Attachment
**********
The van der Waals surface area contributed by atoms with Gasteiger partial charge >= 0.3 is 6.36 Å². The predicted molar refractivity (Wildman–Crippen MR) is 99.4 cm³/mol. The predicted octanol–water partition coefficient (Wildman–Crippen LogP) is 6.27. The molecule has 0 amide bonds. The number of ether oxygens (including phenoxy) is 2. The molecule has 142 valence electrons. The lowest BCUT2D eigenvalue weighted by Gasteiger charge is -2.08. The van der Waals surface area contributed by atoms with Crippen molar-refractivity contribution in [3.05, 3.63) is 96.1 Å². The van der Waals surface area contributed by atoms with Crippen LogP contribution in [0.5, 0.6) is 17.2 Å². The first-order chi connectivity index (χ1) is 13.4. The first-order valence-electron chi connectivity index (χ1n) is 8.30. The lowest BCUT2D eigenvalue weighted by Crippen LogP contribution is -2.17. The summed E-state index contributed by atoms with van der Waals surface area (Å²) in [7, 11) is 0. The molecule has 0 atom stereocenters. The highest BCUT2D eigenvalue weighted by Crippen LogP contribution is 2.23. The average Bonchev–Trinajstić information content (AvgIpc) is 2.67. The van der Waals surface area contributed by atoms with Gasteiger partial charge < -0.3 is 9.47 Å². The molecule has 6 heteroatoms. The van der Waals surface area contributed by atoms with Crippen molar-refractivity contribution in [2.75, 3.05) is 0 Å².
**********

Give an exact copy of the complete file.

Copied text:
The van der Waals surface area contributed by atoms with Gasteiger partial charge >= 0.3 is 6.36 Å². The predicted molar refractivity (Wildman–Crippen MR) is 99.4 cm³/mol. The predicted octanol–water partition coefficient (Wildman–Crippen LogP) is 6.27. The molecule has 0 amide bonds. The number of ether oxygens (including phenoxy) is 2. The molecule has 142 valence electrons. The lowest BCUT2D eigenvalue weighted by Gasteiger charge is -2.08. The van der Waals surface area contributed by atoms with Crippen molar-refractivity contribution in [3.05, 3.63) is 96.1 Å². The van der Waals surface area contributed by atoms with Crippen LogP contribution in [0.5, 0.6) is 17.2 Å². The first-order chi connectivity index (χ1) is 13.4. The first-order valence-electron chi connectivity index (χ1n) is 8.30. The lowest BCUT2D eigenvalue weighted by Crippen LogP contribution is -2.17. The summed E-state index contributed by atoms with van der Waals surface area (Å²) in [7, 11) is 0. The molecule has 0 atom stereocenters. The highest BCUT2D eigenvalue weighted by Crippen LogP contribution is 2.23. The average Bonchev–Trinajstić information content (AvgIpc) is 2.67. The van der Waals surface area contributed by atoms with Gasteiger partial charge < -0.3 is 9.47 Å². The molecule has 6 heteroatoms. The van der Waals surface area contributed by atoms with Crippen molar-refractivity contribution in [2.75, 3.05) is 0 Å².